Growing Heart Muscle : Bioengineered cells generate pulsating forces and react more like real muscle than before
University of Michigan researchers have reported significant progress in growing bioengineered heart muscle with organized cells, capable of generating pulsating forces and reacting to stimulation more like real muscle than ever before. The three-dimensional tissue was grown using a technique that is faster than others tried in recent years, but still yields tissue with significantly better properties. The approach uses a fibrin gel to support rat cardiac cells temporarily, before the fibrin breaks down as the cells organize into tissue. The team detailed its achievement in a paper published online in the Journal of Biomedical Materials Research. While still years away from use as a human heart treatment, or as a testing ground for new cardiovascular drugs, the researchers say their results should help accelerate progress toward those goals. The Artificial Heart Laboratory is part of the Section of Cardiac Surgery, and draws its strength from the fact that it includes bioengineers, cell biologists and heart surgeons - a multidisciplinary group that can tackle both the technical and clinical hurdles in the field of engineering heart muscle.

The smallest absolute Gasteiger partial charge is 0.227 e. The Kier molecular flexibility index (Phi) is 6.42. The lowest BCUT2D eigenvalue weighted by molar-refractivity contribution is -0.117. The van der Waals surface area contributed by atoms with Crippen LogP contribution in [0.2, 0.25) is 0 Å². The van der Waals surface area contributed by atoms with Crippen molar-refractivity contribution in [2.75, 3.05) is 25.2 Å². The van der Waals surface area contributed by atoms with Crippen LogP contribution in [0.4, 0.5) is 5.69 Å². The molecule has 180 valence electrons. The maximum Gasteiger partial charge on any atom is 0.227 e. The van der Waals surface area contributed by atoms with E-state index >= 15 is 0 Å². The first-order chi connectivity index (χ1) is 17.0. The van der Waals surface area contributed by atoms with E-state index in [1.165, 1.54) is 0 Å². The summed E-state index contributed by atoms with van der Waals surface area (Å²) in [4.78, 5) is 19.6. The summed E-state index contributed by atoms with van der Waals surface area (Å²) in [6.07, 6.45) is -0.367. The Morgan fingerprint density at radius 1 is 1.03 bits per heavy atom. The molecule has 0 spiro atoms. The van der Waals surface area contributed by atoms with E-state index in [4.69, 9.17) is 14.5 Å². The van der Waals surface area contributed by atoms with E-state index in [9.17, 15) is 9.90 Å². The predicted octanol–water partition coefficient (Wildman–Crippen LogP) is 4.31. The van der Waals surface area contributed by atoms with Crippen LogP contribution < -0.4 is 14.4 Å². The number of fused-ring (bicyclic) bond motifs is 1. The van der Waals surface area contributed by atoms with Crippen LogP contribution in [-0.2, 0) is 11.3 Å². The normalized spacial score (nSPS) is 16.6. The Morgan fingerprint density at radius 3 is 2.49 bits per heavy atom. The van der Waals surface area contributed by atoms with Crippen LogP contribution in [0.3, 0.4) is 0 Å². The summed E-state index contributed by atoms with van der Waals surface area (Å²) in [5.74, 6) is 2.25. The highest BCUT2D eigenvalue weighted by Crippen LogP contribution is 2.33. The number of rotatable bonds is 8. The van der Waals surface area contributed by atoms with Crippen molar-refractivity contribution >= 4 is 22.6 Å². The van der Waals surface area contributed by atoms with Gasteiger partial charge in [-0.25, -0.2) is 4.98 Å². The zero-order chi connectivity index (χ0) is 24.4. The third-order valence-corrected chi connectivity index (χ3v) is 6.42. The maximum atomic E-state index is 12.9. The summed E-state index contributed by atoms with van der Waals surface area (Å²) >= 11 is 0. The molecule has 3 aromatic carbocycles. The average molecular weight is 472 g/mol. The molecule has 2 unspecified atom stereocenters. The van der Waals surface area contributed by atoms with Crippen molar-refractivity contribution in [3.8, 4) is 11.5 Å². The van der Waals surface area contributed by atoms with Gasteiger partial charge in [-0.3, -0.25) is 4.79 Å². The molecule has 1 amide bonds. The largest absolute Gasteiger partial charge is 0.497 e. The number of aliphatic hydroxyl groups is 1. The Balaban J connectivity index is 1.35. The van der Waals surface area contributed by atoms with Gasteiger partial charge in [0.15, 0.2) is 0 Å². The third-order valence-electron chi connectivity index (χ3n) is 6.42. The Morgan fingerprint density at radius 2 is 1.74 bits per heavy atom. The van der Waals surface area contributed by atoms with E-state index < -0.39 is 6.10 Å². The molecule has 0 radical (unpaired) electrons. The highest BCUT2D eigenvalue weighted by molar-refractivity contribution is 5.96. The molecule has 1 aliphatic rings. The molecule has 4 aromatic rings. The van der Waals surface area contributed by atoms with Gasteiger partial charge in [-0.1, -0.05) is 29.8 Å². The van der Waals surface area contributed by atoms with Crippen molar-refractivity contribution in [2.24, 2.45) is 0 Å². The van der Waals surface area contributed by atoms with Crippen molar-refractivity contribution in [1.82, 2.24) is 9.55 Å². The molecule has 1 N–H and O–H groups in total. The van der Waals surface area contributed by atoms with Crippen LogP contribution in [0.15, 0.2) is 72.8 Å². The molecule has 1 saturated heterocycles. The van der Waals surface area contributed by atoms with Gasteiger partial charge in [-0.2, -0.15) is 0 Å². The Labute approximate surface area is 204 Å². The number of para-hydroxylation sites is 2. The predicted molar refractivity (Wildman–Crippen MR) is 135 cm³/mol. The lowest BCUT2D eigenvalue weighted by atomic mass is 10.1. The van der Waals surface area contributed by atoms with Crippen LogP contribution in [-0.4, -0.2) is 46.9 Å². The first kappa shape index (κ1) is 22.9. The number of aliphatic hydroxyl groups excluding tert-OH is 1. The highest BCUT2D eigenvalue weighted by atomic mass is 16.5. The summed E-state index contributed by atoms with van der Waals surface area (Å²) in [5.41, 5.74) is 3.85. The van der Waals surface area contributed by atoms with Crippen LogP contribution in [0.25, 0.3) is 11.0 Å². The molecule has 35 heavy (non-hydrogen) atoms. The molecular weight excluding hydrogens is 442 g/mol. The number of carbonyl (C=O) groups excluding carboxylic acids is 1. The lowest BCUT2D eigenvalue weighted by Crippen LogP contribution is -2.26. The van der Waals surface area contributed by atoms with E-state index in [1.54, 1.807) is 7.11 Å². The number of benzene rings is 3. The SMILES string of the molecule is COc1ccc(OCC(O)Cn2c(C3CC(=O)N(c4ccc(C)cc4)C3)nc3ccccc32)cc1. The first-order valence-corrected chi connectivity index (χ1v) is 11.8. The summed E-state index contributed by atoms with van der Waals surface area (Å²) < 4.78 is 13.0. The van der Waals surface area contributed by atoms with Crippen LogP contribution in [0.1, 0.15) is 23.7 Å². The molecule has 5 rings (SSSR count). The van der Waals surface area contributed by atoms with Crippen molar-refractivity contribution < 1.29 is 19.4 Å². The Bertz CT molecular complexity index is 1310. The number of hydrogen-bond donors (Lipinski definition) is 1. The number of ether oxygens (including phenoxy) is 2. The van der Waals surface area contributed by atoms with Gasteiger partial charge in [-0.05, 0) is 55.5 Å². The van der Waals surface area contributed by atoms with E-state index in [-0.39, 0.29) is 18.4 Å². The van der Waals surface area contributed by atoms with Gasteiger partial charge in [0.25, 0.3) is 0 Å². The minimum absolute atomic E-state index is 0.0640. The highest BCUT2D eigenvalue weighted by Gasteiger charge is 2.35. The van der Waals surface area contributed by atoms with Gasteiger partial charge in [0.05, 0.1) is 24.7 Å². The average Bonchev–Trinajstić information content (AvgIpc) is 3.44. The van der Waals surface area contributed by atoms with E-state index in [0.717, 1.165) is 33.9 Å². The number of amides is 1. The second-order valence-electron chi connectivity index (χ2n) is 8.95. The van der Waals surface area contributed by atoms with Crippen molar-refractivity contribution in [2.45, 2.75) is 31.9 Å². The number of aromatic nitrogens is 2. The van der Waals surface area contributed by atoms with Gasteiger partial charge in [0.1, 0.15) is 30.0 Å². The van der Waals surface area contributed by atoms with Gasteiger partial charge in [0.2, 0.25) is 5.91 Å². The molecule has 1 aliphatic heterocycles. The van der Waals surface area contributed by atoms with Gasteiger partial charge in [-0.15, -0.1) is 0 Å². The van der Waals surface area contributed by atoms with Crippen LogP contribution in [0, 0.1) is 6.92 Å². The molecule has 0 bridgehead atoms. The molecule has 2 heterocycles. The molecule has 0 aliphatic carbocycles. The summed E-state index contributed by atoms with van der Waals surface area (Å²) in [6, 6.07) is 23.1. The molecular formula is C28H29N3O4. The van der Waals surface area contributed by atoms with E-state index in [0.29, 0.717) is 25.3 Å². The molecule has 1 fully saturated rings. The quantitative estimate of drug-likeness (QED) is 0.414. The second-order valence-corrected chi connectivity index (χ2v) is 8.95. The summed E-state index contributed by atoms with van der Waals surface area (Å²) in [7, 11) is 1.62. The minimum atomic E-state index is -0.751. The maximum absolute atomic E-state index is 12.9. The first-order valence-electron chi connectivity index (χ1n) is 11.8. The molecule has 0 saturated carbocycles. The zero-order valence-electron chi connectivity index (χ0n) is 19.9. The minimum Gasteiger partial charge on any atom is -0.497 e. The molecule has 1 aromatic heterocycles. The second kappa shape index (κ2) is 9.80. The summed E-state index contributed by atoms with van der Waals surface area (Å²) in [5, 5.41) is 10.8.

|December 8, 2006 - FeedSee|